Brett Lapin is a principal scientist at the Johns Hopkins University Applied Physics Laboratory and has more than 35 years’ experience in artificial intelligence applied to unmanned systems and intelligence. For the first 20 years, Lapin performed research and development in unmanned systems, designing and developing several unmanned ground vehicles for industry and the military and he was a member of the winning team in the first International Aerial Robotics Competition in 1992. For the past 10 years, Lapin has applied his expertise in machine intelligence and algorithms to the field of intelligence, leading an anomaly detection effort and developing discovery informatics algorithms. Lapin has worked on programs involving autonomous navigation, mobile robots, adaptive position estimation, computer vision, robotic arms, neural networks, reinforcement learning, data mining, sensor and data fusion, Kalman filters, vibration analysis, and fiber-optic gyroscopes, among others. In 1995, Lapin created and taught a graduate level neural networks class at Mercer University and a course in discovery informatics in JHU’s Division of Public Safety Leadership in 2009 and 2010. Currently, he teaches robotics in JHUs Engineering for Professionals program. Lapin has numerous publications and invited presentations and two patents.
This course introduces the fundamentals of robot design and development with an emphasis on autonomy. Robot design, navigation, obstacle avoidance, and artificial intelligence will be discussed. Topics covered in robot design include robot structure, kinematics and dynamics, the mathematics of robot control (multiple coordinate systems and transformations), and designing for autonomy. Navigation topics include path planning, position estimation, sensors (e.g., vision, ultrasonics, and lasers), and sensor fusion. Obstacle avoidance topics include obstacle characterization, object detection, sensors and sensor fusion. Topics to be discussed in artificial intelligence include learning, reasoning, and decision making. Students will deepen their understanding through several assignments and the term-long robot development project.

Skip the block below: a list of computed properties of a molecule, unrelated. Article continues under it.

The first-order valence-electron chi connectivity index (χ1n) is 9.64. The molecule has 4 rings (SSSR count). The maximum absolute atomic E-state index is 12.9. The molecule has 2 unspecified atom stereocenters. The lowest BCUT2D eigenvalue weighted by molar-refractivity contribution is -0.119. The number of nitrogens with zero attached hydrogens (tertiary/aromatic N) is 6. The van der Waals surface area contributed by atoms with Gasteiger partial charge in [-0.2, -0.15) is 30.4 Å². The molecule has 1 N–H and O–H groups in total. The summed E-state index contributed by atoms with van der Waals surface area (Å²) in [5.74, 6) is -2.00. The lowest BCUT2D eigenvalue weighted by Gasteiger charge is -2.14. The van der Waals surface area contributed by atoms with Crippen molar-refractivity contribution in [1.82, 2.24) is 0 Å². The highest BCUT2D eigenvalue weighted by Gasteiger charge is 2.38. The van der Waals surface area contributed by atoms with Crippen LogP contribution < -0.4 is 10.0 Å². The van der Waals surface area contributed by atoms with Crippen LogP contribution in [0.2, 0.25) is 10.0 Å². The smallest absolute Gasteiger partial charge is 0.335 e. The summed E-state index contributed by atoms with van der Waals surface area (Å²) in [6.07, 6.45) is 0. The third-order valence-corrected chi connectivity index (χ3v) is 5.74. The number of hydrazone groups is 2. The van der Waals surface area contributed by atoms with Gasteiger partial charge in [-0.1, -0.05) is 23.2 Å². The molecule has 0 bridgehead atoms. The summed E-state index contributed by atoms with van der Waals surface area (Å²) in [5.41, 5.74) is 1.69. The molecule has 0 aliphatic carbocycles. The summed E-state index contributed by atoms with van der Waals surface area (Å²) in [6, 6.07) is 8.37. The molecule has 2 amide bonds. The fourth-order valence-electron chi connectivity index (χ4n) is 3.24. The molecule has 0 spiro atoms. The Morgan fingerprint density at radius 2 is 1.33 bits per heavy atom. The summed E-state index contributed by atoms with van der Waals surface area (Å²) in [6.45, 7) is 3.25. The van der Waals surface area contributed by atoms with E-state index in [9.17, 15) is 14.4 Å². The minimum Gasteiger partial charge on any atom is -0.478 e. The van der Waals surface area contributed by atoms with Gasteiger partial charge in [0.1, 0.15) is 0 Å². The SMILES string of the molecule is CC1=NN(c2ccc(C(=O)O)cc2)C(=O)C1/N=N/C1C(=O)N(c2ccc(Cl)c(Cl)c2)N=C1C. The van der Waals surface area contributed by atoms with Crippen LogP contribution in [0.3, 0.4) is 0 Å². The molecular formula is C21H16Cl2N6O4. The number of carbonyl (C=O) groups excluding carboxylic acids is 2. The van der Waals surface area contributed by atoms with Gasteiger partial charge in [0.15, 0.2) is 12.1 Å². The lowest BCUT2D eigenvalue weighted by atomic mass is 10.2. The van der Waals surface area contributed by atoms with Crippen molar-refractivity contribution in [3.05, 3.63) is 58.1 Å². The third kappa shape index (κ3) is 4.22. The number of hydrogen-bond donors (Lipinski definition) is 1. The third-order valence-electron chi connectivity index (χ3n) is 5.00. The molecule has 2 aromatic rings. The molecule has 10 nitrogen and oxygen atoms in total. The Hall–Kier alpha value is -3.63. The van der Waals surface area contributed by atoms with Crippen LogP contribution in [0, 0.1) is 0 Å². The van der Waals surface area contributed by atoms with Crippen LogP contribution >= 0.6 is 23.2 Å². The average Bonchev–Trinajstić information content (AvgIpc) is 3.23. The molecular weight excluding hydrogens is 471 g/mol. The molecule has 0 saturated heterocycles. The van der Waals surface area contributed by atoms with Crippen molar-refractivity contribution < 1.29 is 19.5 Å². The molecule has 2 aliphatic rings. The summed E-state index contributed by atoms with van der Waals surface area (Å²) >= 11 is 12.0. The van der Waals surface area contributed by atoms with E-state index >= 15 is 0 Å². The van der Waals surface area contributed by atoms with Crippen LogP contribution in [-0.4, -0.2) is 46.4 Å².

Robotics will provide fundamental knowledge of the core aspects of autonomous mobile robot design and development, including the current technological and algorithmic solutions that tackle the complexities of robot autonomy.
- By the end of the course, students should be able to:
Create autonomous robot design and performance goals, and develop the foundations of a robot design to achieve these goals
- Create basic sensor fusion, path planning, and position estimation algorithms to perform rudimentary robot perception, navigation, and obstacle avoidance
Specify a multisensor subsystem to enable desired autonomous performance
- Understand the basics of robot learning and decision making to enable higher levels of autonomy
When This Course is Typically Offered
Spring Term at the JHU Applied Physics Laboratory in Laurel, MD
- Robot Configuration
- Multiple Coordinate Systems and Transformations
- Robot Kinematics and Dynamics
- Navigation and Path Planning
- Sensors and Sensor Fusion
- Position Estimation
- Obstacle Avoidance
- Learning and Decision Making
Student Assessment Criteria
|Mid Term Exam||30%|
Term Project consists of using provided material to build a rudimentary mobile robotic platform that displays a certain level of autonomy (to be defined in class). All robots will be demonstrated during the final class.
Computer and Technical Requirements
Programming experience and proficiency in algorithm development are recommended.
Textbook information for this course is available online through the MBS Direct Virtual Bookstore.
There are no notes for this course.
(Last Modified: 02/11/2015 03:16:40 PM)